One analyst is noting that even as mortgage costs hit record highs, there is still a healthy demand for housing, as evidenced by the unexpected rise in new single-family home sales in October.

John Lovallo, home builder and building products equity research analyst for UBS said in an interview, “I think what it tells us is that the underlying demand for housing is still very strong.”

He went on, “There is just very, very little existing home supply in the market, only about three months of supply versus the historical average of closer to six. To the extent that people are looking for homes, they’re more inclined to look at a new home and I think those factors are also in play.”

One factor driving the dynamic is that as mortgage rates rise, many homeowners who might have sold are opting to remain in their homes with their present low-rate mortgages, rather than move into new homes with mortgage rates of almost 7%. This reduction in supply is tightening the market, and supporting prices.

Lovallo said, “If you’re a homeowner, an existing homeowner, and you have a mortgage, chances are that it is below 5%, in many cases below 4%. I think it is forcing a lot of people to sort of stay put. The first-time buyers are still very active in the market, in our view, but in terms of existing home sales, you’re sort of locked in.”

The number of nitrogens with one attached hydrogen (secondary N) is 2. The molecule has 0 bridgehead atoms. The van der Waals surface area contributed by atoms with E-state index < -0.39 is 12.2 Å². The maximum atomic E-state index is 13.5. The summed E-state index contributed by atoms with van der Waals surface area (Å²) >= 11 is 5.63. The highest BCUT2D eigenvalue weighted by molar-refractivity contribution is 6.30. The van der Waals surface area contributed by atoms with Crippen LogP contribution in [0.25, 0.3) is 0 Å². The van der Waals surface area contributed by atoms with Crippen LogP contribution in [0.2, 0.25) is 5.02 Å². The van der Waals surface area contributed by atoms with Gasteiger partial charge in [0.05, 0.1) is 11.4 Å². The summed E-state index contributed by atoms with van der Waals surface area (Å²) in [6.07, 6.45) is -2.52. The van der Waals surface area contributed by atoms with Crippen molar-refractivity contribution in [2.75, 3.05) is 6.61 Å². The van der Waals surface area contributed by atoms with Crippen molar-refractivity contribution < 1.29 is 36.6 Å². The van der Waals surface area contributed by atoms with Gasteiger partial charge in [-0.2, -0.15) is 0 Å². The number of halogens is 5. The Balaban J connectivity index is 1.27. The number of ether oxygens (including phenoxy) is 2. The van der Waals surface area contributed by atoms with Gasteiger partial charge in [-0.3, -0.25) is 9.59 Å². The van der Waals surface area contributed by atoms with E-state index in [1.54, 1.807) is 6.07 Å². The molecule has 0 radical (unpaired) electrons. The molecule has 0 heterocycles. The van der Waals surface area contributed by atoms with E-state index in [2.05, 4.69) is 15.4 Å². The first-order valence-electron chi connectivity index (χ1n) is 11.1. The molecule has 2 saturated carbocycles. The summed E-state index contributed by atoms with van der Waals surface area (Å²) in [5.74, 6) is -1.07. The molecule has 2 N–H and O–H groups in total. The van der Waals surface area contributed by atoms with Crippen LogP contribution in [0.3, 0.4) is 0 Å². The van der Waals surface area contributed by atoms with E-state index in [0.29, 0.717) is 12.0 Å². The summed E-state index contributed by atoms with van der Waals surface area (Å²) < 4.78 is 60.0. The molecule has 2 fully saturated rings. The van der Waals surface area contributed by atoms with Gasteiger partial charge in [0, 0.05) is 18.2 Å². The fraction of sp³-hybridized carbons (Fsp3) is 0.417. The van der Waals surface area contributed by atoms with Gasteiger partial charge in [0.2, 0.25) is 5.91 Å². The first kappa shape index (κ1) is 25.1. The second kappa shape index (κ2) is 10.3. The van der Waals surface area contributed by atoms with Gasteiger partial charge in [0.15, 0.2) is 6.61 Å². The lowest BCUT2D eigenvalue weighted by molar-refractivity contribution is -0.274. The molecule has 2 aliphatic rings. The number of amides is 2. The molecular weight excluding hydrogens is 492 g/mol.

Although this means the selection is limited, Lovallo said there are options, if homebuyers can incorporate some flexibility into their search.

He went on, “I think what is most important is that you have levers that you can pull. You can move a little further away from the city, and borrow money from mom and dad, you can buy a smaller footprint home.”

Lovallo says he expects the recent volatility in the home market to stabilize in the near future. Although the recent interest rate hikes by the Federal Reserve have driven mortgage rates to record highs, and drawn investors to the relatively safe 10-year Treasury bond, he said if the Treasury bond stabilizes next year, he expects mortgage rates could fall to 4%.

He continued, “If we use our economists’ forecast for the 10-year bond next year, which is 2.65%, that gets you a mortgage rate that’s in the mid-4’s. That it is a possibility that if we can just get some settling in rates, that affordability will be much improved.”